Saturday, January 22, 2005

Chris Dickey on the lessons of El Salvador

Given the amount of attention I've been paying to this topic in the past couple of weeks, I sent off a note to Newsweek's Chris Dickey, asking him to take a look at the discussion we've been having. His response is below, with a bit more detail than was in the original article. I have to admit that, with my obsession over trying to ascertain whether there was, in fact, some latent or unintentional U.S. admission about culpability vis-a-vis the Salvadoran death squads, that I failed to highlight Dickey's far more salient point--that the U.S. hasn't learned the right lessons from El Salvador.

He writes that he was "less concerned with clarifying an earlier Newsweek story than with trying to make a critical but somewhat unconventional point that the blog entries ignore:"
The activities of the death squads in El Salvador were so abhorrent that even the Reagan administration eventually wanted to be seen to be condemning them, but they were in fact critically useful to its overall policy. In the real world, this is not a contradiction, and it was the central fact of life -- and death -- that I observed when I was assigned to the region in the early 1980s. The death squads, as such, antedated American concerns or involvement in El Salvador. We didn't create them. But after the Nicaraguan revolution, the Carter administration looked for ways, directly or by proxy, to train more effective units of the Salvadoran military -- like the Atlacatl Batallion responsible for the Mozote massacre.

Many of the key commanders of these units were part of the same military academy class as D'Aubuisson and shared his attitudes. Still, during the Carter administration U.S. policy was clearly against the death squads as such, and you saw several incidents in which leftist leaders were picked up by government forces, then released. The critical period came after Carter was defeated and the Reagan administration elected, which the death squads took as license to do whatever they wanted. The visits of several "unofficial" Reagan emissaries to the region reinforced that view.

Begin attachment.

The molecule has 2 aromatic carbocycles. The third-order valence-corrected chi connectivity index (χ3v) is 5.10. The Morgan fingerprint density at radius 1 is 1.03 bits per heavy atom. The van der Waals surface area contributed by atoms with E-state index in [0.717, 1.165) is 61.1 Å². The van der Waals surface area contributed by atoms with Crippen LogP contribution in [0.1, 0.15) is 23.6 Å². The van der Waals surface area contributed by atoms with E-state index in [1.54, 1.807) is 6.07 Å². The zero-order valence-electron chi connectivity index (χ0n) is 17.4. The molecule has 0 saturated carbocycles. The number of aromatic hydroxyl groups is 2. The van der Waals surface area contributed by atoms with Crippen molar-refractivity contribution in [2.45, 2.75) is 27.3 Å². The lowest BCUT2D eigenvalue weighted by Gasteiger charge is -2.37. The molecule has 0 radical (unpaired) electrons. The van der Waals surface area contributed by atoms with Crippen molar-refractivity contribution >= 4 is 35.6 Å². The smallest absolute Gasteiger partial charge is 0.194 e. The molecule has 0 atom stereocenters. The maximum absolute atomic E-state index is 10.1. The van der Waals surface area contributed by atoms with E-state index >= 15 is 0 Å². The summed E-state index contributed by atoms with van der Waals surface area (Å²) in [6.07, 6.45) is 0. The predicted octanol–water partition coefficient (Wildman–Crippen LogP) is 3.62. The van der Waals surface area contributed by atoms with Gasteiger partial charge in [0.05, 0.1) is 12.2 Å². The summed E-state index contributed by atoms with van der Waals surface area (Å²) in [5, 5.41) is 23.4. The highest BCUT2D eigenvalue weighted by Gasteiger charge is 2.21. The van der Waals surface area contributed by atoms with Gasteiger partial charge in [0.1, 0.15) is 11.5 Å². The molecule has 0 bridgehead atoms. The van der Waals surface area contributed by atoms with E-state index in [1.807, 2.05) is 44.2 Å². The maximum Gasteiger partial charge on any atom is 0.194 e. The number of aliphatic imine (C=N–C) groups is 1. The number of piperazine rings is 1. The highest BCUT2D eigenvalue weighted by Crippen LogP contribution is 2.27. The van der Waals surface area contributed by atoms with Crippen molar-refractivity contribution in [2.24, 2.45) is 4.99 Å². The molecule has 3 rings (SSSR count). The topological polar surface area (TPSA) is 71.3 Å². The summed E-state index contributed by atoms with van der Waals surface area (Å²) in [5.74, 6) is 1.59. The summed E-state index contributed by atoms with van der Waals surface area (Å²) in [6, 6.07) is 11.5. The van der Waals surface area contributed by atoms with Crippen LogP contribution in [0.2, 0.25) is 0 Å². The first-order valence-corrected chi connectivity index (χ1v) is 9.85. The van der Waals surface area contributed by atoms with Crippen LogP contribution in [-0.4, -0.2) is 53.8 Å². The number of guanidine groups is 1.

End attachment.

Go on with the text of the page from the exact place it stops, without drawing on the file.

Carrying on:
At the same time, the Sandinistas and Cubans were encouraging the Salvadoran rebels to make a bid for all-out insurrection. In January 1980, hundreds of thousands of people had poured into the streets to protest. Now a year later, if they would do that with guns in their hands, they could take over the country.

So, precisely at this point, from November 1980 through January 1981, the death squads went into high gear, and a lot of people got killed in what were often very poorly targeted operations, or purely stupid ones, like the murders of a couple of American labor leaders and a journalist at the Sheraton, and of course the nuns. But despite such inefficiencies, the slaughter was effective: the "final offensive" called for by the rebels in January 1981 fell flat. They no longer had an effective urban infrastructure, and had to fall back on a strategy of prolonged rural warfare. By 1982, the US felt the situation was secure enough to hold elections. This would not have been possible if the Left's power in the cities had remained intact.

After the elections the death squads became a liability, not least, because the United States stepped in to prevent D'Aubuisson from becoming president, and eventually engineered a victory, two years later, for Christian Democrat Napoleon Duarte. It is because the death squads opposed this US strategy, and endangered those who participated in it, that they were seen by the Reagan administration as problematic, not because they had murdered people who were seen as Communnists or Communist sympathizers. If there is any doubt about that just look at the sophistry with which the Reagan administration treated the Mozote massacre.

The lesson here for Iraq is not really about a "Salvador Option." It is about the difficulty the United States has controlling these kinds of forces once it creates them or gives them a tacit green light. The Phoenix Program was, of course, the relevant example from Vietnam. More recently, we see that we've had a tendency to embrace all kinds of thugs depending on who we define as the enemy du jour, only to discover ourselves fighting "our" thugs and embracing our enemies a few years down the road. The obvious example: the "Afghan Arabs" helping to fight the Russians in Afghanistan, who subsequently became the founders of Al Qaeda; and Saddam Hussein, whose atrocities and use of chemical weapons in his war against Iran and "Shiite fundamentalism" seemed perfectly justifiable examples of realpolitik in the 1980s. Now we support the Kurds and Shiites of Iraq, fighting a war for them against deposed and disenfranchised former clients and backers of Saddam, while hoping we can someday train them up to fight even more ruthlessly than we do. (See recent articles here and here)or

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